Seminar Calendar
for events the day of Tuesday, October 25, 2011.

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Questions regarding events or the calendar should be directed to Tori Corkery.
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Tuesday, October 25, 2011

Ergodic Theory
11:00 am   in 347 Altgeld Hall,  Tuesday, October 25, 2011
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Submitted by jathreya.
 Florin Boca (Department of Mathematics, University of Illinois)Lost on the modular surface ?Abstract: Abstract: I will discuss some results and calculations concerning the limiting pair correlation of angles between geodesic rays [z,gz], g in PSL(2,Z), when z is a fixed point on the modular surface H/SL(2,Z). This is joint work with Alexandru Popa and Alexandru Zaharescu.

Topology Seminar
11:00 am   in 241 Altgeld Hall,  Tuesday, October 25, 2011
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Submitted by franklan.
 Christopher Dwyer (Northwestern University)Twisted K-theory and completionAbstract: I'll talk abut the extension of the Atiyah-Segal completion theorem to twisted equivariant K-theory. During the course of the talk, I'll illustrate how the original proof by Atiyah can be minimally modified to get the twisted case for finite group actions. Finally, I will talk about an extension of the result to proper actions of discrete groups.

Logic Seminar
1:00 pm   in 345 Altgeld Hall,  Tuesday, October 25, 2011
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Submitted by sabok.
 Jay Williams (Rutgers)Universal countable Borel quasi-ordersAbstract: Descriptive set theory gives us a framework for analyzing the relative complexity of quasi-orders (i.e. reflexive transitive relations) arising in many areas of mathematics, such as Turing reducibility of sets of natural numbers or embeddability of countable groups, using the notion of a Borel reduction. I will discuss a special class of quasi-orders, the countable Borel quasi-orders. There is a universal countable Borel quasi-order. After giving a couple of examples, I will discuss the Borel complexity of embeddability of finitely-generated groups. I will also discuss the more general case of embeddability of countable groups.

Harmonic Analysis and Differential Equations
1:00 pm   in 347 Altgeld Hall,  Tuesday, October 25, 2011
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Submitted by bronski.
 Todd Kapitula (Calvin College)Finding eigenvalues: complex analysis, and index theoremsAbstract: Abstract: When studying the the stability of nonlinear waves for Hamiltonian systems, one is left with studying the eigenvalue problem for polynomial pencils. In this talk I will discuss some of the ideas and techniques that one can use to both locate the (potentially) unstable eigenvalues, and to determine the number of such eigenvalues.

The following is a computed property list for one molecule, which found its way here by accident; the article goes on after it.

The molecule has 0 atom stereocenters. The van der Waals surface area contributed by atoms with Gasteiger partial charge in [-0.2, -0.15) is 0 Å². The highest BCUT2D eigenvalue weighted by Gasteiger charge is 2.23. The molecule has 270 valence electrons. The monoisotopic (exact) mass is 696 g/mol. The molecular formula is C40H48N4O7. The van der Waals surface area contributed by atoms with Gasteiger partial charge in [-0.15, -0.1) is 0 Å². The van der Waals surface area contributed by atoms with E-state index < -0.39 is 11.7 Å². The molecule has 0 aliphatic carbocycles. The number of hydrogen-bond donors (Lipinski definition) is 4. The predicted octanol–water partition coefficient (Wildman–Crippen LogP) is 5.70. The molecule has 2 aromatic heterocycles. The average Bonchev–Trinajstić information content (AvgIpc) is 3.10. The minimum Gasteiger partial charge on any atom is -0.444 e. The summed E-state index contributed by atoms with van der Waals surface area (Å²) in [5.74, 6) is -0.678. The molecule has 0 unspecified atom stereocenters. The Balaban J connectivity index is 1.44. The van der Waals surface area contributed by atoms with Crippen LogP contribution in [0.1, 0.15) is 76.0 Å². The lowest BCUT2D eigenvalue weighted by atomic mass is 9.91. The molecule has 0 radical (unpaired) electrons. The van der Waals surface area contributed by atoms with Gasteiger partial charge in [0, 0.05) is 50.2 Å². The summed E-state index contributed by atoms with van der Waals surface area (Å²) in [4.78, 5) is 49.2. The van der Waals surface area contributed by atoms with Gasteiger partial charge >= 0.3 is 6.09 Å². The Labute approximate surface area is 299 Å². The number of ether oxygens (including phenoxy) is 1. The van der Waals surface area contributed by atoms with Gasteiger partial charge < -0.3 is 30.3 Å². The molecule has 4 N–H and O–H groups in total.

Geometry Seminar
2:00 pm   in 243 Altgeld Hall,  Tuesday, October 25, 2011
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Submitted by sba.
 Spencer Dowdall (Department of Mathematics, University of Illinois)Teichmuller distances via the the combinatorics of curves on surfacesAbstract: Given a fixed topological surface S, one may consider the Teichmuller space of Riemann surface structures on S. This space has a rich and well-studied geometry (the Teichmuller metric) defined in terms of quasi-conformal mappings. One may also consider the Curve Complex of S, which is a combinatorial object consisting of all simple closed curves on S packaged into a nice geometric complex. It turns out these two seemingly unrelated objects have a lot in common. By simply choosing a short curve on a given Riemann surface, one obtains a natural map from Teichmuller space to the curve complex that captures a lot of geometric information. However, this map is blind to the vast "thin parts" of Teichmuller space, which is where a lot of the interesting and subtle geometry lies. In this talk I will describe how the geometry of these thin parts can also be understood via subsurface projections, giving a complete combinatorial interpretation of the Teichmuller distance. This will be primarily an expository talk about the work of Masur--Minsky and Rafi. If time permits, I'll indicate some recent results building on their work.